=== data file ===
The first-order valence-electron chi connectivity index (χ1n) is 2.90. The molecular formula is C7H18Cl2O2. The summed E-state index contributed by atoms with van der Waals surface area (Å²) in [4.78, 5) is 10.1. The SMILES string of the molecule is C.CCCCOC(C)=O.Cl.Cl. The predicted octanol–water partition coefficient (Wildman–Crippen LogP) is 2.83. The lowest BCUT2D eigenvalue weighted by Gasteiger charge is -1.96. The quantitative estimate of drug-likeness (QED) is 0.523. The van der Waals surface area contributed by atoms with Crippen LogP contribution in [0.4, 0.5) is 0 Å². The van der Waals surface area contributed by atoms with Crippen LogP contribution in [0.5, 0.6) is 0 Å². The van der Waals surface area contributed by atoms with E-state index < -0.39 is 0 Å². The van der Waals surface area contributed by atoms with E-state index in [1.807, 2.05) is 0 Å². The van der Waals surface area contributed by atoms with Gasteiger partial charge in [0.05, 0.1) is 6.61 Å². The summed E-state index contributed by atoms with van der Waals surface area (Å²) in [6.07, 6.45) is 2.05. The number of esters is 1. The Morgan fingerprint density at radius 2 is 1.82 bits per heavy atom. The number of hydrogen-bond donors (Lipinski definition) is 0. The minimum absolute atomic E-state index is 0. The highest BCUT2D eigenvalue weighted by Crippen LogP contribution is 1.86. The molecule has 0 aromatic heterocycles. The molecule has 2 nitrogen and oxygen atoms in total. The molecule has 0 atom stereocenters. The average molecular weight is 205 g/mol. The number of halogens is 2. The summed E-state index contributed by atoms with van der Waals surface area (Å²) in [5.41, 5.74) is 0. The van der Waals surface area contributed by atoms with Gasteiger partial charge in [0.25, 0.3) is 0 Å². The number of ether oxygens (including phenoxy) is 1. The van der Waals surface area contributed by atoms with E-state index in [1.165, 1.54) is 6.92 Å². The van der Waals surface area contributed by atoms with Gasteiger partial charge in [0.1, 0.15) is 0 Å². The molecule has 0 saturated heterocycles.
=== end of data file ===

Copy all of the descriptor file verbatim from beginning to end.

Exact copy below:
The first-order valence-electron chi connectivity index (χ1n) is 2.90. The molecular formula is C7H18Cl2O2. The summed E-state index contributed by atoms with van der Waals surface area (Å²) in [4.78, 5) is 10.1. The SMILES string of the molecule is C.CCCCOC(C)=O.Cl.Cl. The predicted octanol–water partition coefficient (Wildman–Crippen LogP) is 2.83. The lowest BCUT2D eigenvalue weighted by Gasteiger charge is -1.96. The quantitative estimate of drug-likeness (QED) is 0.523. The van der Waals surface area contributed by atoms with Crippen LogP contribution in [0.4, 0.5) is 0 Å². The van der Waals surface area contributed by atoms with Crippen LogP contribution in [0.5, 0.6) is 0 Å². The van der Waals surface area contributed by atoms with E-state index < -0.39 is 0 Å². The van der Waals surface area contributed by atoms with E-state index in [1.807, 2.05) is 0 Å². The van der Waals surface area contributed by atoms with Gasteiger partial charge in [0.05, 0.1) is 6.61 Å². The summed E-state index contributed by atoms with van der Waals surface area (Å²) in [6.07, 6.45) is 2.05. The number of esters is 1. The Morgan fingerprint density at radius 2 is 1.82 bits per heavy atom. The number of hydrogen-bond donors (Lipinski definition) is 0. The minimum absolute atomic E-state index is 0. The highest BCUT2D eigenvalue weighted by Crippen LogP contribution is 1.86. The molecule has 0 aromatic heterocycles. The molecule has 2 nitrogen and oxygen atoms in total. The molecule has 0 atom stereocenters. The average molecular weight is 205 g/mol. The number of halogens is 2. The summed E-state index contributed by atoms with van der Waals surface area (Å²) in [5.41, 5.74) is 0. The van der Waals surface area contributed by atoms with Gasteiger partial charge in [0.25, 0.3) is 0 Å². The number of ether oxygens (including phenoxy) is 1. The van der Waals surface area contributed by atoms with E-state index in [1.165, 1.54) is 6.92 Å². The van der Waals surface area contributed by atoms with Gasteiger partial charge in [0.1, 0.15) is 0 Å². The molecule has 0 saturated heterocycles.